Optogenetic control of organelle transport and positioning. Petra van Bergeijk, Max Adrian, Casper C. Hoogenraad, Lukas C. Kapitein. Nature DOI: doi.org/10.1038/nature14086
Proper positioning of organelles by cytoskeleton-based motor proteins underlies cellular events such as signaling, polarization, and growth. For many organelles, however, the precise connection between position and function has remained unclear, because strategies to control intracellular organelle positioning with spatiotemporal precision are lacking. We have established optical control of intracellular transport by using light-sensitive heterodimerization to recruit specific cytoskeletal motor proteins (kinesin, dynein or myosin) to selected cargoes. We demonstrate that the motility of peroxisomes, recycling endosomes and mitochondria can be locally and repeatedly induced or stopped, allowing rapid organelle repositioning. We applied this approach in primary neurons to test how local positioning of recycling endosomes contributes to axon outgrowth and found that dynein-driven removal of endosomes from axonal growth cones reversibly suppressed axon growth, whereas kinesin-driven endosome enrichment enhances growth. Our strategy for optogenetic control of organelle positioning will be widely applicable to directly explore site-specific organelle functions in different model systems.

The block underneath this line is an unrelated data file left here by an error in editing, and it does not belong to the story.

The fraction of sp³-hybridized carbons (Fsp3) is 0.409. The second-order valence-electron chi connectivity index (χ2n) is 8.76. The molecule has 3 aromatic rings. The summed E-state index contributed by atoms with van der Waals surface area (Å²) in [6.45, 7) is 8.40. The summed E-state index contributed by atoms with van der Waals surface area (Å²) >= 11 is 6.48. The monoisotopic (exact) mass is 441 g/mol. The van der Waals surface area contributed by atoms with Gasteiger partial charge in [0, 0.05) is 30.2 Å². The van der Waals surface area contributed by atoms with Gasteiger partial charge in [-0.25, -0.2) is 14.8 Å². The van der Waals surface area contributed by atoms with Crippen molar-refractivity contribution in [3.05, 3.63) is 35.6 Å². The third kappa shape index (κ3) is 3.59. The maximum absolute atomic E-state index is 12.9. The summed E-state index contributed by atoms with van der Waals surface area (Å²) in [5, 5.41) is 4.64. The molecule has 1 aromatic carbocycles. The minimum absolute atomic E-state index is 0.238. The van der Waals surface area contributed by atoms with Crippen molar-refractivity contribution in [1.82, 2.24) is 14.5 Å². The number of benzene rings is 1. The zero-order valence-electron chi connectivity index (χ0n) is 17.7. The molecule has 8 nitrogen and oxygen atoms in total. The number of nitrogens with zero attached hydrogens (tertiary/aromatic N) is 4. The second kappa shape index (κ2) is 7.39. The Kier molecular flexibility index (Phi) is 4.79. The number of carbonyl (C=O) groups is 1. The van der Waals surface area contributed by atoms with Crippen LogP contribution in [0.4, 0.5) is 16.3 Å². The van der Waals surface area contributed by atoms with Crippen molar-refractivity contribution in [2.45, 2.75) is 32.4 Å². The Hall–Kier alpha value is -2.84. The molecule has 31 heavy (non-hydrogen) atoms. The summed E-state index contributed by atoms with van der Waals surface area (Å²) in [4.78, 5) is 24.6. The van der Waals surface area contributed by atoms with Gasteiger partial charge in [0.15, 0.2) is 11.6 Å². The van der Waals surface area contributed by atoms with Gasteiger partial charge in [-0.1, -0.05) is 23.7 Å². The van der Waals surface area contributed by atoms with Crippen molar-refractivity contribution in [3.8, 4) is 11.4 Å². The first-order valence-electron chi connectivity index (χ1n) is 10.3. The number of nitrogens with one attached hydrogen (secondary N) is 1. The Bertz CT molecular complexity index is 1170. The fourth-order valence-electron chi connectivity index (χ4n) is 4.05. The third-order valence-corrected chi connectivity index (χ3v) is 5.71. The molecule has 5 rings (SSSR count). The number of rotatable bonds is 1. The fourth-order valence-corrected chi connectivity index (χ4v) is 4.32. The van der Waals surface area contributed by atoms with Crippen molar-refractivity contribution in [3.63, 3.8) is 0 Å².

Image from the related News and Views by Franck Perez (doi.org/10.1038/nature14086)